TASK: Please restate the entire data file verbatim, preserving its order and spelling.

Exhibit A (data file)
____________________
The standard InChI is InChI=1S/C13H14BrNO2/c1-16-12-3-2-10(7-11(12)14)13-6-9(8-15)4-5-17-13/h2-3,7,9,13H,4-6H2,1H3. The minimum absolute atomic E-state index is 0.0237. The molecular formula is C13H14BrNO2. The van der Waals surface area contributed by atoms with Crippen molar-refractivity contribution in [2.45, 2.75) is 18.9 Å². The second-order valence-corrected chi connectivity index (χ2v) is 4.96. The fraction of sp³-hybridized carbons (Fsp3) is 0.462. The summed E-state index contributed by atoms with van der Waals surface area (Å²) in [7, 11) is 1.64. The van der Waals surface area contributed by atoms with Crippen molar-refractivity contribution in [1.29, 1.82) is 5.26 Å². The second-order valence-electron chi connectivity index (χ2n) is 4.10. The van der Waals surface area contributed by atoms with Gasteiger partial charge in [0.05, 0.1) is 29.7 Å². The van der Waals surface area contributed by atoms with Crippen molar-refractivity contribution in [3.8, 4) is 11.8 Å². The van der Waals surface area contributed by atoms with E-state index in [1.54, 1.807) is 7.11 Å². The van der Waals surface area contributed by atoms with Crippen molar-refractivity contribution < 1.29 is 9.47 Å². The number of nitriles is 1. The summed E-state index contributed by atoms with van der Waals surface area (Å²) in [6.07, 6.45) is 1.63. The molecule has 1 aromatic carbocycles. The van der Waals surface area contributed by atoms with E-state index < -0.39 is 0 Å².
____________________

The standard InChI is InChI=1S/C13H14BrNO2/c1-16-12-3-2-10(7-11(12)14)13-6-9(8-15)4-5-17-13/h2-3,7,9,13H,4-6H2,1H3. The minimum absolute atomic E-state index is 0.0237. The molecular formula is C13H14BrNO2. The van der Waals surface area contributed by atoms with Crippen molar-refractivity contribution in [2.45, 2.75) is 18.9 Å². The second-order valence-corrected chi connectivity index (χ2v) is 4.96. The fraction of sp³-hybridized carbons (Fsp3) is 0.462. The summed E-state index contributed by atoms with van der Waals surface area (Å²) in [7, 11) is 1.64. The van der Waals surface area contributed by atoms with Crippen molar-refractivity contribution in [1.29, 1.82) is 5.26 Å². The second-order valence-electron chi connectivity index (χ2n) is 4.10. The van der Waals surface area contributed by atoms with Gasteiger partial charge in [0.05, 0.1) is 29.7 Å². The van der Waals surface area contributed by atoms with Crippen molar-refractivity contribution in [3.8, 4) is 11.8 Å². The van der Waals surface area contributed by atoms with E-state index in [1.54, 1.807) is 7.11 Å². The van der Waals surface area contributed by atoms with Crippen molar-refractivity contribution < 1.29 is 9.47 Å². The number of nitriles is 1. The summed E-state index contributed by atoms with van der Waals surface area (Å²) in [6.07, 6.45) is 1.63. The molecule has 1 aromatic carbocycles. The van der Waals surface area contributed by atoms with E-state index < -0.39 is 0 Å².